The censors noted that the game's depictions of drug use related to incentives and rewards, in this case the beneficial effects of using Joy pills,
could not be accommodated within the R 18+ category.
The Soma-like drug Joy is used in the game to detract the citizens of Wellington Wells from the Orwellian reality they live in.
There's no word yet on if Compulsion Games will make cuts
to the game to satisfy the Board, but it s often the case.
The game is set for release on PlayStation 4, Xbox One and PC this summer.
The game developer Compulsion Games has responded to the ban:
To our Australian fans, we share your frustration. We will work with the ACB on the classification. If the government maintains its stance, we will make sure that you can get a refund, and we will work directly with affected Kickstarter backers to
figure something out. We would appreciate if you give us a little bit of time to appeal the decision before making a call.
We Happy Few is set in a dystopian society, and the first scene consists of the player character
redacting material that could cause offense to society at large, as part of his job as a government archivist. It's a society that is forcing its citizens to take Joy, and the whole point of the game is to reject this programming and fight back. In this
context, our game's overarching social commentary is no different than Aldous Huxley's Brave New World , or Terry Gilliam's Brazil .
The game explores a range of modern themes, including addiction, mental health and
drug abuse. We have had hundreds of messages from fans appreciating the treatment we've given these topics, and we believe that when players do get into the world they'll feel the same way. We're proud of what we've created.
would like to respond to the thematic side of We Happy Few in more detail at a later date, as we believe it deserves more attention than a quick PR response. In the meantime we will be talking to the ACB to provide additional information, to discuss the
issues in depth, and see whether they will change their minds.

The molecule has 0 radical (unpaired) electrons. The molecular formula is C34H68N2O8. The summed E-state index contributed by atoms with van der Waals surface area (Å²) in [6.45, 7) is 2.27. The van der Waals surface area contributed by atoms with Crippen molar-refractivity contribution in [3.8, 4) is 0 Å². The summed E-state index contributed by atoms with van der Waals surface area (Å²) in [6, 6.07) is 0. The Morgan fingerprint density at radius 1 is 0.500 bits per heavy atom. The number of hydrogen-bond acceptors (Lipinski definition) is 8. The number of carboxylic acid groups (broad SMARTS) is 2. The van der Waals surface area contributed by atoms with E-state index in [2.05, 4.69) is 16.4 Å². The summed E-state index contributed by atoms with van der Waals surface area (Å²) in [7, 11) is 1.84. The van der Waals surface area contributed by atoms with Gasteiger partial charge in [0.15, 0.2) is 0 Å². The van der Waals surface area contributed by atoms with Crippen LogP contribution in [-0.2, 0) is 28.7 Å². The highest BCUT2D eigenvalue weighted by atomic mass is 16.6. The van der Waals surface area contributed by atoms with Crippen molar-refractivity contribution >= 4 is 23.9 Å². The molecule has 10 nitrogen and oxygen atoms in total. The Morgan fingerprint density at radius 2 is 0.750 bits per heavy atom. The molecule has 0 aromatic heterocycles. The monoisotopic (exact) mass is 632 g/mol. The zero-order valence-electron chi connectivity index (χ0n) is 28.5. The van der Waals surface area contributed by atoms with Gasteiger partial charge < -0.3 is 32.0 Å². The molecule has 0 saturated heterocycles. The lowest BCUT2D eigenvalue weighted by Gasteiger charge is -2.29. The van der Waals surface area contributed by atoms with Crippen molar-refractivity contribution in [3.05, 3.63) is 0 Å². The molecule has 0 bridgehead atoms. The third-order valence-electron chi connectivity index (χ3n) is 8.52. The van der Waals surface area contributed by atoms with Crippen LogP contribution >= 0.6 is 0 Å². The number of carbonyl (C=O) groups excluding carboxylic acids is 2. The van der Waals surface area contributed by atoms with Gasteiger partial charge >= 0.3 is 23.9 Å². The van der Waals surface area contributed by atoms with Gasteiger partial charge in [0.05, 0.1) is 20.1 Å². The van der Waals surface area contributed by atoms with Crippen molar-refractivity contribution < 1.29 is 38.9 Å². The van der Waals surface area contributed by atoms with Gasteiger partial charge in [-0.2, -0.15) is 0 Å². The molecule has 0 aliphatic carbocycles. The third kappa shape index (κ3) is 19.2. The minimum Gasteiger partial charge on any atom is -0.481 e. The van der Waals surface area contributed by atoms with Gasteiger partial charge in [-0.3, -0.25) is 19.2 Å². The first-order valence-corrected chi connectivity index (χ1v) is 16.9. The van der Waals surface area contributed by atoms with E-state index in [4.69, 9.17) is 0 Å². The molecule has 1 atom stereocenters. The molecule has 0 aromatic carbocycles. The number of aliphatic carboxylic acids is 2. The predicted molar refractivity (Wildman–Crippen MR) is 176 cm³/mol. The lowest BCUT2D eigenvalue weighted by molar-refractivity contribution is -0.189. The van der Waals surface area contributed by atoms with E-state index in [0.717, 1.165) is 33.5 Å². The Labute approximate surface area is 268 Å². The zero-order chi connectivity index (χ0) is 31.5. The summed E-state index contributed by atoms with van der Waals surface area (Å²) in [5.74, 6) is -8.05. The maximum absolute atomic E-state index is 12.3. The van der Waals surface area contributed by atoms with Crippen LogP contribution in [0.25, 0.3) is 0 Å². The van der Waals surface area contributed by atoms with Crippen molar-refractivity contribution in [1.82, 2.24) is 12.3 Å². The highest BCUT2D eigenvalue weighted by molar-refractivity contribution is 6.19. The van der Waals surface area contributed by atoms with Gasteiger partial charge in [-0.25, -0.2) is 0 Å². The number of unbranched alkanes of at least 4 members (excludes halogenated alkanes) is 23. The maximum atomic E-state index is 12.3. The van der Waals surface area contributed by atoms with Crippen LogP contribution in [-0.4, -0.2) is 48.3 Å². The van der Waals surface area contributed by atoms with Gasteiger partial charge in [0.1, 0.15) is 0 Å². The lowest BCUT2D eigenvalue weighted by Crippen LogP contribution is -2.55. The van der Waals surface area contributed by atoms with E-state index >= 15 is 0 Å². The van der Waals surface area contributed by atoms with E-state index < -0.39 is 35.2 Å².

kotaku.com.au has managed to get hold of the Australian censor's reasoning behind its
ban of Omega Labyrinth Z . The censors write:
The game features a variety of female characters with their cleavages emphasised by their overtly provocative clothing, which often reveal the sides or
underside of theiur breasts and obscured genital region. Multiple female characters are also depicted fully nude, with genitals obscured by objects and streams of light throughout the game. Although of indeterminate age, most of these characters are
adult-like, with voluptuous bosoms and large cleavages that are flaunted with a variety of skimpy outfits.
One character, Urara Rurikawa, is clearly depicted as child-like in comparison with the other female characters. She is
flat-chested, physically underdeveloped (particularly visible in her hip region) and is significantly shorter than otehr characters in the game. She also has a child-like voice, wears a school uniform-esque outfit and appears naive in her outlook on
At one point in the game, Urara Rurikawa and a friend are referred to as "the younger girls" by one of the game's main characters. In the Boards opinion, the character of Urara Rurikawa is a depiction of a person
who is, or appears to be, a child under 18 years.
In some gameplay modes, including the "awakening" mode, the player is able to touch the breasts, buttocks, mouths and genital regions of each character, including Urara
Rurikawa, while they are in sexualised poses, receiving positive verbal feedback for interactions which are implied to be pleasurable for the characters and negative verbal feedback, including lines of dialogue such as "I-It doesn't feel